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Old 02-25-2002, 10:02 PM
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JimLewis JimLewis is online now
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Location: Beaverton, OR
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Irrigation Hourly Rate

I am trying to figure out irrigation rates. After talking to some of the guys on this board it seemed like we were a little low in our irrigation rates ($35 / hr.) for hourly work (e.g. repairs).

So I have done some extensive...er... research (called a lot of my competition, pretending to be a customer, and asked about how much they charge for sprinkler repair.).

After about 15 calls, about 9 of them said they charge $45 per hour plus parts. A few had a minimum service call ranging from $65-95. Only one guy charged a lot per hour at $85. And the others were $30, $35, $48, and $65 per hour.
Anyway, seems like $45 / hr. is pretty normal around here. And minimum service call charges are too.

But what I don't get is how some of you guys get so much more than that per hour. Especially since Oregon is like the most difficult state in which to become a licensed irrigation and backflow installer. Furthermore, our min. wage laws are $1 per hour higher than most states and that effects all labor rates. I would think that we'd have higher rates than elsewhere.

How do you guys do it? Are these rates comparable at all with what's normal for your area?
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Old 02-25-2002, 10:18 PM
Merc145 Merc145 is offline
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Hey,

Here in TX I charge $50/hr ,$50 service charge , plus parts. I started out at $20/hr 3 yrs ago boy was I wrong. Then $45 then $50 then $50/hr and service charge, plus parts. I have yet to have a person say it was too high. Especially in the summer. So charge what you are worth and you will be happy.

Hank
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Old 02-26-2002, 12:35 AM
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gusbuster gusbuster is online now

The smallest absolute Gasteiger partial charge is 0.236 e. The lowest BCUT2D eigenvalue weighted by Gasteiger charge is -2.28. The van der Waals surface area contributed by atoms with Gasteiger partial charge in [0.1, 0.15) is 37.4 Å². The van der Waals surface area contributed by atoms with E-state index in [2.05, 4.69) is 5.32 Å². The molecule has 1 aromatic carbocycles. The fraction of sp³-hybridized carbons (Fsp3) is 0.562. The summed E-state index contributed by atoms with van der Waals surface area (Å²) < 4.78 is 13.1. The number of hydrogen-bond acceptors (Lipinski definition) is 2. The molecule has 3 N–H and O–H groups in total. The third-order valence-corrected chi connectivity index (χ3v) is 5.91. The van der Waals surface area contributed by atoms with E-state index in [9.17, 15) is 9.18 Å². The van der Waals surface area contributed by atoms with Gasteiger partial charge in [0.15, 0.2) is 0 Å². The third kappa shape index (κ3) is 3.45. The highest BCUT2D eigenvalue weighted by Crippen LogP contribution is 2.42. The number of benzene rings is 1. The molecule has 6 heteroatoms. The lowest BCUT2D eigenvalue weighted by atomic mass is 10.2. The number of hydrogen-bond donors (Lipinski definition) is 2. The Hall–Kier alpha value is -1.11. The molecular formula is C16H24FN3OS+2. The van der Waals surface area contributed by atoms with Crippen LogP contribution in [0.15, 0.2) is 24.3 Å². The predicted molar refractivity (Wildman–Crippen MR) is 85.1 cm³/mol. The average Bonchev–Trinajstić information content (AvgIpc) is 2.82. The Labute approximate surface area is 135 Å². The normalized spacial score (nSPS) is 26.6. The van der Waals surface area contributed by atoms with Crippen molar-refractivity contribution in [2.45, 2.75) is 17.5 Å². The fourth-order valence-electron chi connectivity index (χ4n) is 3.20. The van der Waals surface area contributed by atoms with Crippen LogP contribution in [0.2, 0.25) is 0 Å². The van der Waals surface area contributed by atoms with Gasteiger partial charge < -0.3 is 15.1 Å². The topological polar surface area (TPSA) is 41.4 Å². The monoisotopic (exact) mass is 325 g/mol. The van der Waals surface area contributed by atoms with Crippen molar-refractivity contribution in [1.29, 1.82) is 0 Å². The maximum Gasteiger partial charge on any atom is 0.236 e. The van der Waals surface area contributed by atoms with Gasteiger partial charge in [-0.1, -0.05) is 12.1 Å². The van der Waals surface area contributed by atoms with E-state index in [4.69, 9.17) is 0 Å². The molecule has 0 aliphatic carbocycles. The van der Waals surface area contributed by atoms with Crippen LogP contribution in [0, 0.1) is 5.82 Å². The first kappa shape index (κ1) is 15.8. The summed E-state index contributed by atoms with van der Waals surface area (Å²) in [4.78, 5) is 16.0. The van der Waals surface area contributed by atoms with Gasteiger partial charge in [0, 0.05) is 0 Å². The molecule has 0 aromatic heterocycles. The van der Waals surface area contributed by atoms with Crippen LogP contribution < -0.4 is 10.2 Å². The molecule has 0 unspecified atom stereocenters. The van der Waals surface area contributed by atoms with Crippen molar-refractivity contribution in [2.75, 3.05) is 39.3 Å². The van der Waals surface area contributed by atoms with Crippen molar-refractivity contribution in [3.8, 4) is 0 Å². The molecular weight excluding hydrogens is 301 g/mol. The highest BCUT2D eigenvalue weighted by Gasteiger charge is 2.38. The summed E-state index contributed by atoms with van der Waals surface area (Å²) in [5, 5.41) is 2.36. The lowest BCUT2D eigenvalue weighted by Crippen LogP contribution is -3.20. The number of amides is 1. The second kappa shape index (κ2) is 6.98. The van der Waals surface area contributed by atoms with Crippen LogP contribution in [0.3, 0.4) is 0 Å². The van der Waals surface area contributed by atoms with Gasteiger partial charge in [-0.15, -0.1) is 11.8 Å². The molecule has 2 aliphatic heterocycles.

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Re: Irrigation Hourly Rate

Quote:
Originally posted by jimlewis
How do you guys do it? Are these rates comparable at all with what's normal for your area?
I can't speak for your area, but how much is the contractor license for irrigation up your way enforced.

From friends north of me (Sacramento), I know it is enforced and people do ask about whether or not they have a c-27 license.

Now in my area, working in this field last 25 years, I have yet been asked to produce proof of my license.

Price is the driving factor for this area. However, I'm seeing more and more people asking me if I'm licensed.

I can't tell you how many people laugh at me when I tell them a min $35 service call and an hourly rate of $60 plus parts. About every 5th one does call me back. Why, "I tried the other guy, but he still didn't fix the problem." or he never showed up.

Point I'm trying to make, what works in other areas won't work in your area. It's called market conditions. As long as people can find people who will work cheap, don't care if they're licensed, going to hold down cost.

I should be at $60 for a service call and $90\hour for labor. Will I ever get that? Not in my lifetime.

John
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Old 02-26-2002, 01:20 AM
Chuck Sinclair Chuck Sinclair is offline
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Just a tad north of gusbuster (Sacramento) i charge $55.00 an hour with no service charge i hour minimum.
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Old 02-26-2002, 06:27 AM
SprinklerGuy SprinklerGuy is offline
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jim
You are doing the right thing by doing your research. I do that usually twice per year. I find that my prices need adjusting about once every two years. I just bumped my pricing at the first of this year due to some "research". I may have to bump again though.

I think we all have a decision to make. Do we want to stand out from the rest of the companies? If we do, do we want to be the cheapest or the best? I prefer to be the best and I price myself higher than most companies to reflect that. My guys are the best trained, we are there when we say we will be. We stand by our work.

I get people that laugh at our pricing too. I don't care. We are worth it.

I find that the other companies in my area are following MY lead on pricing also.